I am currently back home in the states. It has been an adjustment back into the american culture. I remember hissing at people in the US airport to get their attention. People in Ghana hiss to get other’s attention. I will truly miss being in Ghana. I will definitely miss getting marriage proposals everyday. While on my way to the airport, i thought i wouldn’t recieve any more marriage proposals but I thought wrong. While going through immigration, the man asked me for my number. Also, while going through security twice with two different men. I got another one from the man that was putting the luggage on the plane. I was actually sad when i didn’t get marriage proposals on the plane. I wonder what would have happened if I would have said yes to any of these men.
I am happy to be back in the states but I plan to go back in December. I know it is sooo soon. But I loved it soooo much. It is so full of culture. It was totally different from america. From people carrying things on their heads, selling food on the street, the markets, women carrying babies on their backs, the language, everything. I feel like Ghana is my second home!
As my friend and I sat it the car last night wait for our other friends to meet us so we could leave, a truck of about 5 men pull up. They are all wearing camouflage and had huge rifles in their hands. The man with a flashlight was the 1st to approach the car. He shined the light in my face and instructed me to open the door with his rifle. I did and the man started speaking to me in Twi. Scared, I just starred at the man absentmindedly and thus he brought the flashlight closer to my face and seemed to get angry. My friend then started speaking to him in Twi. I still am unsure of what they said because my friend did not tell me. I assume they just wanted us to move the car because my friend simply started the car and parked it someplace else after the men walked away. I believe they thought we were smoking weed. We were at a beach house party where people were buying, selling, and smoking weed freely. It was reggae night, which I extremely loved. All the females there looked like American girls. I was so surprised. During the day, all the women I see dress in African fabrics and wear conservative clothing. Tonight, these women appeared to be just like all the women I encounter in the states, long weave, short dresses, and no cares in the world! My night was such a blast! Did I forget to mention that I am allowed to drink even though I am only 18. I decided to buy a drink just because I could. I am still afraid of the police though. They look like soldiers whom are ready to fight any time of the day.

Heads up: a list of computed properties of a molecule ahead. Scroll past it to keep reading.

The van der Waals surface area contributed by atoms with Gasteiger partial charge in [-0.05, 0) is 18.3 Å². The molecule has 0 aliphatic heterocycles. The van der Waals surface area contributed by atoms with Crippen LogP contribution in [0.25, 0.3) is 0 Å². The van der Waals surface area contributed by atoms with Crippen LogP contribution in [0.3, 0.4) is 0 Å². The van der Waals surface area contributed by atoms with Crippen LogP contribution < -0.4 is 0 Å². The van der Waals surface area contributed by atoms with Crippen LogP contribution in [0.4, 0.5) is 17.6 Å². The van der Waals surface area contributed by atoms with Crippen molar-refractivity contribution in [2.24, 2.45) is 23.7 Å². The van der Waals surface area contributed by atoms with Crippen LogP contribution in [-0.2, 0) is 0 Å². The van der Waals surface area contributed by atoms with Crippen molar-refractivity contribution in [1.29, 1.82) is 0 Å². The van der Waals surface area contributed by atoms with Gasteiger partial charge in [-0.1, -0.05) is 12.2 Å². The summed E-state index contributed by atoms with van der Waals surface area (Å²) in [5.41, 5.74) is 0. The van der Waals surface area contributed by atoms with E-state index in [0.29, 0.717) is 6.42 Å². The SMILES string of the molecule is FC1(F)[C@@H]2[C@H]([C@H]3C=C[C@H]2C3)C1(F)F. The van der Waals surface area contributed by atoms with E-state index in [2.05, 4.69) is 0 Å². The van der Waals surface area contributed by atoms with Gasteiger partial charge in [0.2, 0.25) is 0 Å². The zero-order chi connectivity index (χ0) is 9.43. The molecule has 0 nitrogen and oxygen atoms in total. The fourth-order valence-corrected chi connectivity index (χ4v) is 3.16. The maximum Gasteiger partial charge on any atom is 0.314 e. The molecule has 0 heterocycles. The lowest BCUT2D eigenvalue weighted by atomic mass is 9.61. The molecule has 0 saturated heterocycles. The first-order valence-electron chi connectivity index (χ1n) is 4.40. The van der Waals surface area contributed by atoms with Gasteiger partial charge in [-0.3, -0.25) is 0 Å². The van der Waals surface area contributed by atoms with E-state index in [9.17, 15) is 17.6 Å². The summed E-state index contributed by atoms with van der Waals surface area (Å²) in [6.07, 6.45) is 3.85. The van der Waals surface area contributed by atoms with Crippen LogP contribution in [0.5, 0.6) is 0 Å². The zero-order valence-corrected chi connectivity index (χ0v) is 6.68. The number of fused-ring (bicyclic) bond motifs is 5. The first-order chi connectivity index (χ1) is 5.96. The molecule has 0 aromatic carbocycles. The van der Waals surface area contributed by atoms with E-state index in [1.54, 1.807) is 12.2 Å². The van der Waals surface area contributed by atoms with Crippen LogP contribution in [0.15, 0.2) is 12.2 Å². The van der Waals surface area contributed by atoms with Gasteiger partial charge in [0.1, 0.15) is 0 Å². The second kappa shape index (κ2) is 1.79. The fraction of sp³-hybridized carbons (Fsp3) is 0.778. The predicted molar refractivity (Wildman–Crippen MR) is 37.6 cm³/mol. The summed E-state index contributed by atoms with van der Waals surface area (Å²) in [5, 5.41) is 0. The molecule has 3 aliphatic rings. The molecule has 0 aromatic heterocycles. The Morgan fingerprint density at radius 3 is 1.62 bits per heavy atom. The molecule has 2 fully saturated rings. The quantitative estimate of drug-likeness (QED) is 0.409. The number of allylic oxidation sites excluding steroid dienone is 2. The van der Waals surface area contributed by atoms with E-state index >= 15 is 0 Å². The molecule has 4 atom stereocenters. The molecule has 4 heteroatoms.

This past weekend I visited the Volta region in eastern Ghana. Among viewing a waterfall, a dam (the way they get electricity), and how Ghanaians make beads by hand, I got to climb the tallest mountain in Ghana. The funny thing was that right beside us was an even taller mountain but it was in Togo, Ghana’s eastern neighbor. This one-day trip was amazing. The only thing that scared me was that in the neighborhood, there was fighting between two religious groups. Thus we had a curfew of 6pm sharp and could not leave until 6am sharp. This fighting between the two groups started after the exhumation of the body of a chief Imam of the Muslim community by Asafo companies of the Gbi Traditional Area. A few days before we arrived, there were riots and cars being set ablaze. As my group crept into town around 6:30pm, it seemed like a ghost town besides the few police officers that were about. Just thankfully, there were no riots when we were in town. I read of the many civilians being killed. I am thankful that I was one that did not have to encounter such terror. I am shocked to know how Ghanaians call everyone their brother and sister but yet these same brothers and sisters are fighting. I simply hope there can be a settlement of the dispute. Maybe these two groups can conquer the “mountain” that divides them, just as I did this weekend.